APRIL 16th, 1912:
It still feels like a dream, and yet I am convinced there is no waking up.
We are aboard the Carpathia, headed to New York. The Captain has done all he can to provide for us. Soup and hot drinks were offered from the moment we arrived onboard. Pursers and some stewards took our names and situated us in whatever rooms they could find. We’ve been offered officer’s cabins, as well as the library and smoking rooms.The ship’s doctor turned each dining room into a hospital. Many are wounded or ill, as you might imagine. I have been feverish, but will recover. It will take some time, the doctor tells me, before my body will stop shaking. Still, I am alive, and so is Nathan. He mourns for his mother, and for James, and has so many unanswered questions. Perhaps, when we arrive in New York, he will get the answers he needs. Until then, he puts on a brave front, caring for me with great tenderness and sweeping Jessie, Annie and Iris under his wing, as well.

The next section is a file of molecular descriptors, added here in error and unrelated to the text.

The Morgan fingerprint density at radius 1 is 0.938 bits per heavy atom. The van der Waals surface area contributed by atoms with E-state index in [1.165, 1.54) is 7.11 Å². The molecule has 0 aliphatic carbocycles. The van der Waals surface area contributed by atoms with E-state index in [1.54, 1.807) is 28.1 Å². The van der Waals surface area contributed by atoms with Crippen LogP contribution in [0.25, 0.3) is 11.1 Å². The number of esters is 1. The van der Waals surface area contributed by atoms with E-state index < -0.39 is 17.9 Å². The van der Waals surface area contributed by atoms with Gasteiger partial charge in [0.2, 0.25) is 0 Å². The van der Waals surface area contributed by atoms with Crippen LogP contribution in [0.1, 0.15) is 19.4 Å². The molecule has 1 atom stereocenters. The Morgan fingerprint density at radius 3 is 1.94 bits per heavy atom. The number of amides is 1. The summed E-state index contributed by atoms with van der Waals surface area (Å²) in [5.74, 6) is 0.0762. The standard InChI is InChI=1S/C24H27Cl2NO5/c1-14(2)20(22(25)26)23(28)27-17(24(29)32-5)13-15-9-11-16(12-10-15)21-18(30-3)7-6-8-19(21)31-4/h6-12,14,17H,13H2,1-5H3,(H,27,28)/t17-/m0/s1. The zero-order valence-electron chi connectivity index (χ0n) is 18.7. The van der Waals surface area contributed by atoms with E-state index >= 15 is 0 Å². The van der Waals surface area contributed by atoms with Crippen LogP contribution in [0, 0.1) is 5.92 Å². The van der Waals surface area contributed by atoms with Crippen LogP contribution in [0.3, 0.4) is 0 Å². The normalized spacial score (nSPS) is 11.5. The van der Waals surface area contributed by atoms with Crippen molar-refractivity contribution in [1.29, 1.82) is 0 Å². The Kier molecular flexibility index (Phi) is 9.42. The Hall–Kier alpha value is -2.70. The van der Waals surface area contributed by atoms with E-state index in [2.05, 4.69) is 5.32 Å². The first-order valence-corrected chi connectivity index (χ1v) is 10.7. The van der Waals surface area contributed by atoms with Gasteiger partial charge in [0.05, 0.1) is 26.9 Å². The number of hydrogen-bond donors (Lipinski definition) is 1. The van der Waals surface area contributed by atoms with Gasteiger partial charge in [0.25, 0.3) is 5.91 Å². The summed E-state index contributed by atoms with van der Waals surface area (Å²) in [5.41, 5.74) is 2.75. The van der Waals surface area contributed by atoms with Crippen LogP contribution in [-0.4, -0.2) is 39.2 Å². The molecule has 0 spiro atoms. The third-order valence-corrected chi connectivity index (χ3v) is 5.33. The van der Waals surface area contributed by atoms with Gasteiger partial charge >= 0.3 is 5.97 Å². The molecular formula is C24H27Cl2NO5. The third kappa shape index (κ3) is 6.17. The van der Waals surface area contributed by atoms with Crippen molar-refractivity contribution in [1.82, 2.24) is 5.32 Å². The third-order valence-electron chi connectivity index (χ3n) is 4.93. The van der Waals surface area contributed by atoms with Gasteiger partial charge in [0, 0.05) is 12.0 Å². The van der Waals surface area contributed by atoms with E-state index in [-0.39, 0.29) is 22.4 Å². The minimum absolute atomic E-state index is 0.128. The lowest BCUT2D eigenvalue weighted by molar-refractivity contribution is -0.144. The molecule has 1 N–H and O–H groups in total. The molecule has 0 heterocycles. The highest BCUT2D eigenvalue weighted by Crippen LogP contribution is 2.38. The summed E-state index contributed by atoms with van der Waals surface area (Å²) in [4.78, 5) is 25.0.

We will be at sea for two more days, arriving in New York on the 18th. What awaits us there, I cannot say. I only know that we are alive. Our hearts are heavy, but we are alive.